Also Published As

Publication number Publication date Type
EP1633959B1 (en) 2007-05-09 grant
DE602004006415D1 (en) 2007-06-21 grant
US20070214777A1 (en) 2007-09-20 application
US7861516B2 (en) 2011-01-04 grant
KR20060069355A (en) 2006-06-21 application
JP2006527815A (en) 2006-12-07 application
WO2004113691A3 (en) 2005-06-02 application
EP1633959A2 (en) 2006-03-15 application
DE602004006415T2 (en) 2008-01-10 grant
WO2004113691A2 (en) 2004-12-29 application

Similar Documents

Publication Publication Date Title
US6823663B2 (en) Exhaust gas aftertreatment systems
US7165393B2 (en) System and methods for improved emission control of internal combustion engines
US6915629B2 (en) After-treatment system and method for reducing emissions in diesel engine exhaust
US7143578B2 (en) Exhaust system for enhanced reduction of nitrogen oxides and particulates from diesel engines
US20070089403A1 (en) Exhaust-gas purification system for the selective catalytic reduction of nitrogen oxides in the lean exhaust gas of internal combustion engines and method of exhaust-gas purification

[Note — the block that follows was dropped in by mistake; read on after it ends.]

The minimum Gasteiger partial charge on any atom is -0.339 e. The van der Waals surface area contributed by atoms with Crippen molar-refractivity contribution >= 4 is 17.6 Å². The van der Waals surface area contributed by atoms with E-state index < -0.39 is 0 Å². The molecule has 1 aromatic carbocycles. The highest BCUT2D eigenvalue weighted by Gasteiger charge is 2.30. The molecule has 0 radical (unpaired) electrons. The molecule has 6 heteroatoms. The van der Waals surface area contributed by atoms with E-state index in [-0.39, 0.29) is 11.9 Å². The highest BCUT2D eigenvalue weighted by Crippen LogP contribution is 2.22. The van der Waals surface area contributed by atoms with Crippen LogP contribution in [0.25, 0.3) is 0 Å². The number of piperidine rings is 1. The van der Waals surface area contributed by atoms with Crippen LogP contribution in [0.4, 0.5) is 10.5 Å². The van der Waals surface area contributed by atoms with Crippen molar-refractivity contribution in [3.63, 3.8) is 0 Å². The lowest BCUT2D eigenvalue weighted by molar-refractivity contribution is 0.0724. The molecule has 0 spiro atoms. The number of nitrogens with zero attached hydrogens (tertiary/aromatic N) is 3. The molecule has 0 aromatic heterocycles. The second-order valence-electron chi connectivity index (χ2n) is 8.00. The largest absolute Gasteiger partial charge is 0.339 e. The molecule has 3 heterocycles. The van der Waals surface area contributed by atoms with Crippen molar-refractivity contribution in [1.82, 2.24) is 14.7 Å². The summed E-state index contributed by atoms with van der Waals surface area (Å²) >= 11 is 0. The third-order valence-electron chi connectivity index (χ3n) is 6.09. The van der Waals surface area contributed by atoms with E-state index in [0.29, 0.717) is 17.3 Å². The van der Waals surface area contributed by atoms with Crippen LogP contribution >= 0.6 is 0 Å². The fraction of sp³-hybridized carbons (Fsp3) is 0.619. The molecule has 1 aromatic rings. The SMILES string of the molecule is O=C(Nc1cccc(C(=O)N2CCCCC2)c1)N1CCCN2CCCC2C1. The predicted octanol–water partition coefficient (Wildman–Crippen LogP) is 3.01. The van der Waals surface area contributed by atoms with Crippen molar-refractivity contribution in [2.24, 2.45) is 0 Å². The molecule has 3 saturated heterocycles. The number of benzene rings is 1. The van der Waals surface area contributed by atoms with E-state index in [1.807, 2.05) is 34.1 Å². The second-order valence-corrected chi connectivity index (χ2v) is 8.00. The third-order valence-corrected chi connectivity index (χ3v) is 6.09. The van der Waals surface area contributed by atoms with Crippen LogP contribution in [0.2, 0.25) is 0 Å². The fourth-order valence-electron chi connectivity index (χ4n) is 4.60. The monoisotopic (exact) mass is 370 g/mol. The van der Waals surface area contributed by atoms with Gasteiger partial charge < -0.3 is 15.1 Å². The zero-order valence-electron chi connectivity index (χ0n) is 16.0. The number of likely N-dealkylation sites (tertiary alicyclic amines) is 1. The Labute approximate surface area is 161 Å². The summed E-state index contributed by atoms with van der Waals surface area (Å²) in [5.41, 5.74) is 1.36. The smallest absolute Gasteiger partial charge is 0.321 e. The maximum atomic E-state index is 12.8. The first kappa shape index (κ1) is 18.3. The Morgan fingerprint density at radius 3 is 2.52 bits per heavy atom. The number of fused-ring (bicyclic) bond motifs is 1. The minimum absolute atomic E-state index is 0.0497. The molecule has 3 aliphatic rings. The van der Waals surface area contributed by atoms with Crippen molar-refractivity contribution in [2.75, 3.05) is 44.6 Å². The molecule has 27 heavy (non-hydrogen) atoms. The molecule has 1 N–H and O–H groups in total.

US6696031B1 (en) Treatment of exhaust gas
US20090035194A1 (en) Exhaust treatment system with an oxidation device for NO2 control
US7264785B2 (en) Selective catalytic reduction
US6928806B2 (en) Exhaust gas aftertreatment systems
US20040050037A1 (en) System and methods for improved emission control of internal combustion engines using pulsed fuel flow
US20080250775A1 (en) Particulate Trap with Coated Fiber Layer and Exhaust System Having the Particulate Trap
US20030209011A1 (en) Exhaust-gas purification system for an internal combustion engine
US20100236224A1 (en) Emissions Treatment System With Lean NOx Trap
US6314722B1 (en) Method and apparatus for emission control
US7799289B2 (en) Exhaust treatment system with NO2 control
US7178331B2 (en) Exhaust system for lean burn IC engines
JP2004060494A (en) Exhaust emission control device of internal combustion engine
US20080148715A1 (en) Method of Raising Temperature in Exhaust-Gas Purifier and Exhaust-Gas Purification System
JP2004218475A (en) Exhaust emission control system for internal combustion engine and exhaust emission control method for internal combustion engine
US20070243115A1 (en) Exhaust Gas Purification Apparatus
WO2004061278A1 (en) Exhaust gas aftertreatment installation and method
EP1663458A1 (en) Emission treatment system and method using a scr filter
US20090173064A1 (en) EXHAUST SYSTEM WITH IMPROVED NOx EMISSION CONTROL
US20110179777A1 (en) Exhaust system for a lean burn ic engine
EP1055806A2 (en) NOx trap and particulate filter system for an internal combustion engine

Legal Events

Date Code Title Description
FZDE Dead